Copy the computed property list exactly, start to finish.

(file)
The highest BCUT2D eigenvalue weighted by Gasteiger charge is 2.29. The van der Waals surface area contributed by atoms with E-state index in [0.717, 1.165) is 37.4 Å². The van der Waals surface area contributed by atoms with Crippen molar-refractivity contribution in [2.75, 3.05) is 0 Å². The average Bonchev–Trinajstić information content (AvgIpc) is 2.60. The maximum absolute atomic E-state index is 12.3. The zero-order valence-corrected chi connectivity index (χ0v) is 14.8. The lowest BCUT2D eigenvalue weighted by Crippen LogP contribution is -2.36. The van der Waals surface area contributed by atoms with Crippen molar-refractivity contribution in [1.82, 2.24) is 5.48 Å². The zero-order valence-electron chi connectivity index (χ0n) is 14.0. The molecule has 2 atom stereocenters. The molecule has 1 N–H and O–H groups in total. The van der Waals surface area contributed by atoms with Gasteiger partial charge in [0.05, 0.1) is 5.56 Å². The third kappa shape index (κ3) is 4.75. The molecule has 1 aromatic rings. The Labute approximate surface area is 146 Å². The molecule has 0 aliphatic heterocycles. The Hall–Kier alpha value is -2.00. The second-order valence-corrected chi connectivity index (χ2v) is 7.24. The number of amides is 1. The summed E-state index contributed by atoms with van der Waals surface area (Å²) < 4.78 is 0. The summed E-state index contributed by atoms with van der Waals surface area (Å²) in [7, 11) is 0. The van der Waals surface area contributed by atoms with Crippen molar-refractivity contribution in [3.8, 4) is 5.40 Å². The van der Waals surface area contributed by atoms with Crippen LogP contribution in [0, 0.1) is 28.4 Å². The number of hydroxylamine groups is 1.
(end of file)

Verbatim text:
The highest BCUT2D eigenvalue weighted by Gasteiger charge is 2.29. The van der Waals surface area contributed by atoms with E-state index in [0.717, 1.165) is 37.4 Å². The van der Waals surface area contributed by atoms with Crippen molar-refractivity contribution in [2.75, 3.05) is 0 Å². The average Bonchev–Trinajstić information content (AvgIpc) is 2.60. The maximum absolute atomic E-state index is 12.3. The zero-order valence-corrected chi connectivity index (χ0v) is 14.8. The lowest BCUT2D eigenvalue weighted by Crippen LogP contribution is -2.36. The van der Waals surface area contributed by atoms with Crippen molar-refractivity contribution in [1.82, 2.24) is 5.48 Å². The zero-order valence-electron chi connectivity index (χ0n) is 14.0. The molecule has 2 atom stereocenters. The molecule has 1 N–H and O–H groups in total. The van der Waals surface area contributed by atoms with Gasteiger partial charge in [0.05, 0.1) is 5.56 Å². The third kappa shape index (κ3) is 4.75. The molecule has 1 aromatic rings. The Labute approximate surface area is 146 Å². The molecule has 0 aliphatic heterocycles. The Hall–Kier alpha value is -2.00. The second-order valence-corrected chi connectivity index (χ2v) is 7.24. The number of amides is 1. The summed E-state index contributed by atoms with van der Waals surface area (Å²) < 4.78 is 0. The summed E-state index contributed by atoms with van der Waals surface area (Å²) in [7, 11) is 0. The van der Waals surface area contributed by atoms with Crippen molar-refractivity contribution in [3.8, 4) is 5.40 Å². The van der Waals surface area contributed by atoms with Crippen LogP contribution in [0, 0.1) is 28.4 Å². The number of hydroxylamine groups is 1.